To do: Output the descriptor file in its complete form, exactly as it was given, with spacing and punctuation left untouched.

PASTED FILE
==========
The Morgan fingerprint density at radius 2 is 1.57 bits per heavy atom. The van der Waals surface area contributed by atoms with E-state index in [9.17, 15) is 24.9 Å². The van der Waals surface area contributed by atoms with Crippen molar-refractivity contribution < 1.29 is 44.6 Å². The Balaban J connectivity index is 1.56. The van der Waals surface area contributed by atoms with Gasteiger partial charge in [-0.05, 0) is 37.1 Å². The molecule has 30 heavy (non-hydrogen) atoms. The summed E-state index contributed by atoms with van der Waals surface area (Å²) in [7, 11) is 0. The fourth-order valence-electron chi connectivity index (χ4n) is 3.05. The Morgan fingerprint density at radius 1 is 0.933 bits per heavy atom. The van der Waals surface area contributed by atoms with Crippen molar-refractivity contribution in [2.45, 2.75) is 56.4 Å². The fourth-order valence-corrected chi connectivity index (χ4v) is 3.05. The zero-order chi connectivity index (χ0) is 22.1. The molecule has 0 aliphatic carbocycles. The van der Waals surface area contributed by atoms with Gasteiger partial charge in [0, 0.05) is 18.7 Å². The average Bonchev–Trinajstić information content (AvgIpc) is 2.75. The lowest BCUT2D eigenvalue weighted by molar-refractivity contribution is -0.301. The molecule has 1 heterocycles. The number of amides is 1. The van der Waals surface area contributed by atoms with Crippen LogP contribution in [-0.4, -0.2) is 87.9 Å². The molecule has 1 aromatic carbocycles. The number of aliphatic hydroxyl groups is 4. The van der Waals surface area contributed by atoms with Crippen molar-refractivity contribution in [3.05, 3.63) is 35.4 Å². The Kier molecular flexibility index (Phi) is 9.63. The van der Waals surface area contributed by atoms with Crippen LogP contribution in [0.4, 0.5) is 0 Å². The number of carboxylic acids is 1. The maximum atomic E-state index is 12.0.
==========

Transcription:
The Morgan fingerprint density at radius 2 is 1.57 bits per heavy atom. The van der Waals surface area contributed by atoms with E-state index in [9.17, 15) is 24.9 Å². The van der Waals surface area contributed by atoms with Crippen molar-refractivity contribution < 1.29 is 44.6 Å². The Balaban J connectivity index is 1.56. The van der Waals surface area contributed by atoms with Gasteiger partial charge in [-0.05, 0) is 37.1 Å². The molecule has 30 heavy (non-hydrogen) atoms. The summed E-state index contributed by atoms with van der Waals surface area (Å²) in [7, 11) is 0. The fourth-order valence-electron chi connectivity index (χ4n) is 3.05. The Morgan fingerprint density at radius 1 is 0.933 bits per heavy atom. The van der Waals surface area contributed by atoms with Crippen molar-refractivity contribution in [2.45, 2.75) is 56.4 Å². The fourth-order valence-corrected chi connectivity index (χ4v) is 3.05. The zero-order chi connectivity index (χ0) is 22.1. The molecule has 0 aliphatic carbocycles. The van der Waals surface area contributed by atoms with Gasteiger partial charge in [0, 0.05) is 18.7 Å². The average Bonchev–Trinajstić information content (AvgIpc) is 2.75. The lowest BCUT2D eigenvalue weighted by molar-refractivity contribution is -0.301. The molecule has 1 heterocycles. The number of amides is 1. The van der Waals surface area contributed by atoms with Crippen LogP contribution in [-0.4, -0.2) is 87.9 Å². The molecule has 1 aromatic carbocycles. The number of aliphatic hydroxyl groups is 4. The van der Waals surface area contributed by atoms with Crippen molar-refractivity contribution in [3.05, 3.63) is 35.4 Å². The Kier molecular flexibility index (Phi) is 9.63. The van der Waals surface area contributed by atoms with Crippen LogP contribution in [0.4, 0.5) is 0 Å². The number of carboxylic acids is 1. The maximum atomic E-state index is 12.0.